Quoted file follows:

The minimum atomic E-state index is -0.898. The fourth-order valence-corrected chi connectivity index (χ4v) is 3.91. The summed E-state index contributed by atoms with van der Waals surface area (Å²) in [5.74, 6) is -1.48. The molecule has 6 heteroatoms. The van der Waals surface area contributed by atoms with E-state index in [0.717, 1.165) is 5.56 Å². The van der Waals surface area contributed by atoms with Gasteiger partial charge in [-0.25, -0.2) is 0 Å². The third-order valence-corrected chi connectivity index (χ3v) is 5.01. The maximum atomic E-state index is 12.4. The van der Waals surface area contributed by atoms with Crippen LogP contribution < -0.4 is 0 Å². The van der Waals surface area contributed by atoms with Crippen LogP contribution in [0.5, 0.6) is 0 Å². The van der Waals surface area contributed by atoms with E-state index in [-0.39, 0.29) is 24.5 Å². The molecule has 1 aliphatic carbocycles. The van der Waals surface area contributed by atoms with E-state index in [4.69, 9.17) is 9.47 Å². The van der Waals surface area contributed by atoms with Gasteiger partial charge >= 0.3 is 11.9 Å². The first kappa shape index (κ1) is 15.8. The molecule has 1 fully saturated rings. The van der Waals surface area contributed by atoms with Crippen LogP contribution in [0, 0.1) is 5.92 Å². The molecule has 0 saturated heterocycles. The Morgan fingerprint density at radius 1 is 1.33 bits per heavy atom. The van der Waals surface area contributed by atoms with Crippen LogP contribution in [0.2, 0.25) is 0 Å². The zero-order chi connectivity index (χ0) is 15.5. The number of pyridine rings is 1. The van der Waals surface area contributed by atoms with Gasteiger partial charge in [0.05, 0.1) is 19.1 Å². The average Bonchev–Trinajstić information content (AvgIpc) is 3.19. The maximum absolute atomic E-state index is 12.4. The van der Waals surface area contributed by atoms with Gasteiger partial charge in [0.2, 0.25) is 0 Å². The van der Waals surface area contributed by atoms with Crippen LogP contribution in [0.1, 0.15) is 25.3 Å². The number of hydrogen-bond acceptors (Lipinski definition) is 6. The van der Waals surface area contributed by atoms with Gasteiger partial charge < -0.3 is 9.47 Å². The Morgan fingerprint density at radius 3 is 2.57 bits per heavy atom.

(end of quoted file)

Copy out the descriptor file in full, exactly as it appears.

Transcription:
The minimum atomic E-state index is -0.898. The fourth-order valence-corrected chi connectivity index (χ4v) is 3.91. The summed E-state index contributed by atoms with van der Waals surface area (Å²) in [5.74, 6) is -1.48. The molecule has 6 heteroatoms. The van der Waals surface area contributed by atoms with E-state index in [0.717, 1.165) is 5.56 Å². The van der Waals surface area contributed by atoms with Gasteiger partial charge in [-0.25, -0.2) is 0 Å². The third-order valence-corrected chi connectivity index (χ3v) is 5.01. The maximum atomic E-state index is 12.4. The van der Waals surface area contributed by atoms with Crippen LogP contribution < -0.4 is 0 Å². The van der Waals surface area contributed by atoms with Crippen LogP contribution in [0.5, 0.6) is 0 Å². The van der Waals surface area contributed by atoms with E-state index in [-0.39, 0.29) is 24.5 Å². The molecule has 1 aliphatic carbocycles. The van der Waals surface area contributed by atoms with E-state index in [4.69, 9.17) is 9.47 Å². The van der Waals surface area contributed by atoms with Gasteiger partial charge >= 0.3 is 11.9 Å². The first kappa shape index (κ1) is 15.8. The molecule has 1 fully saturated rings. The van der Waals surface area contributed by atoms with Crippen LogP contribution in [0, 0.1) is 5.92 Å². The molecule has 0 saturated heterocycles. The Morgan fingerprint density at radius 1 is 1.33 bits per heavy atom. The van der Waals surface area contributed by atoms with Crippen LogP contribution in [0.2, 0.25) is 0 Å². The zero-order chi connectivity index (χ0) is 15.5. The number of pyridine rings is 1. The van der Waals surface area contributed by atoms with Gasteiger partial charge in [0.05, 0.1) is 19.1 Å². The average Bonchev–Trinajstić information content (AvgIpc) is 3.19. The maximum absolute atomic E-state index is 12.4. The van der Waals surface area contributed by atoms with Gasteiger partial charge in [0.2, 0.25) is 0 Å². The van der Waals surface area contributed by atoms with Crippen LogP contribution in [0.1, 0.15) is 25.3 Å². The number of hydrogen-bond acceptors (Lipinski definition) is 6. The van der Waals surface area contributed by atoms with Gasteiger partial charge < -0.3 is 9.47 Å². The Morgan fingerprint density at radius 3 is 2.57 bits per heavy atom.